International Conference on Information Systems panel

We have a panel at the International Conference on Information Systems  titled, “Energy Informatics: Designing a Discipline (And possible lessons for the IS community)”, and we  invite you to comment on the questions the panel will address.

Focus of the panel
The panel will address the following question: If we were to design a new scientific field with a clean slate perspective, what might be the outcome?

Questions for discussion
The panel will address key questions that it thinks should be considered by those designing a new discipline. Specifically, they will address the following critical questions with regard to Energy Informatics.

How do you enhance research community effectiveness?
Starting with the assumption that a science must ultimately serve humanity, we need to decide what social value a science should create, as this is how you can assess its effectiveness. Comments may include answers to two subquestions: (a) What societal value should Energy Informatics create and what are possible measurable societal outcomes? (b) What are potential mechanisms to increase Energy Informatics community effectiveness and how can we design information systems to support them?

How do you enhance research community efficiency?
Research is a cumulative process, and scholars need efficient mechanisms for discovering what is known or has been created to build upon prior knowledge when tackling new problems. Much of what we know is buried within the text of journal articles rather than codified for machine searching. What are potential mechanisms to increase Energy Informatics community efficiency and how can we design information systems to support them?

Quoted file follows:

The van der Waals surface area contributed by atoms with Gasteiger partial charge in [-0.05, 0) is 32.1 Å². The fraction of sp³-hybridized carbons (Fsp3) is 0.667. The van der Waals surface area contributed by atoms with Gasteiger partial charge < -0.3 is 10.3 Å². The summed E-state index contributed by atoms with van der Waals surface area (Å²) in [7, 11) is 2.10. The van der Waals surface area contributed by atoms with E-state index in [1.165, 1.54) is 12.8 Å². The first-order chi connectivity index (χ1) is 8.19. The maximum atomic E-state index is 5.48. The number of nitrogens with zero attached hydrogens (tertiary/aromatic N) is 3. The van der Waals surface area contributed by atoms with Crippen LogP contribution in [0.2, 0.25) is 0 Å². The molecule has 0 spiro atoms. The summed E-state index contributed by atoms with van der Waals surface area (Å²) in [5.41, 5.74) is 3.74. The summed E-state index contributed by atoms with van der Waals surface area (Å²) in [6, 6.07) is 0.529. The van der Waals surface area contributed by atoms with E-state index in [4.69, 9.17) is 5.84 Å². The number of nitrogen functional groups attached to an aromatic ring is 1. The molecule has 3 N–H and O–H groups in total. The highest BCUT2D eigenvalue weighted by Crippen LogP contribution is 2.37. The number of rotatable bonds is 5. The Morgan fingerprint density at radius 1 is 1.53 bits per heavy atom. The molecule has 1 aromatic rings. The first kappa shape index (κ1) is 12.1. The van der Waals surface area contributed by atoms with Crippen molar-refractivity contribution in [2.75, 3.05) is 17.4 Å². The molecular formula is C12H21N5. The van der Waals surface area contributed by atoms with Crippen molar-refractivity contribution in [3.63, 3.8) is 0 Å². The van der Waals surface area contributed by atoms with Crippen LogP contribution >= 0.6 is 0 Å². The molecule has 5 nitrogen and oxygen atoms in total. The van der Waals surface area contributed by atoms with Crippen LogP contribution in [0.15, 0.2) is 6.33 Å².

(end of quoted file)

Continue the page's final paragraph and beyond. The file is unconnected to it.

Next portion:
What are the central activities and key resources?
A science has a set of key skills and resources that participants deploy to answer the central problem that the science addresses. For instance, at this stage, we have a few established courses and research programs in Energy Informatics. What is the content of an Energy Informatics course for undergraduate or masters students? What skills do Energy Informatics researchers need?

How do you assess an effective contribution?
Academics gains recognition in several ways, including publication in reputable peer-reviewed journals, acceptance of papers at prestige conferences, grants, and citation counts. These often become counting rather than evaluation mechanisms. How do we create an effective and reliable system for evaluating scientific work that also ensures that participants in the creation and evaluation process are appropriately rewarded?

These questions follow directly from the panel’s contention that a new field should make every endeavor to avoid accepting legacy systems as an appropriate infrastructure for conducting research in today’s world.

We seek your comments.

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Carbon taxes


Two recent reports provide some encouraging news on the cost of implementing a carbon tax.

A Planet Money report suggests that a carbon tax would cost US residents a little more than a USD 1 per day and stimulate economic growth.

A study of the aviation industry indicates that the cost of carbon offsets would be less than 0.5 percent of airline revenues. The rise in ticket prices would be between USD 2.6 and 15.9, which is less than most current airport taxes.

While the financial costs are encouraging, it is clear that many politicians still don’t have the courage or will to make sensible decisions about sustainability. For example the leader of the right wing opposition party in Australia, where an election will be held this September, has stated that his first priority is to repeal Australia’s carbon tax.



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Energy Informatics conference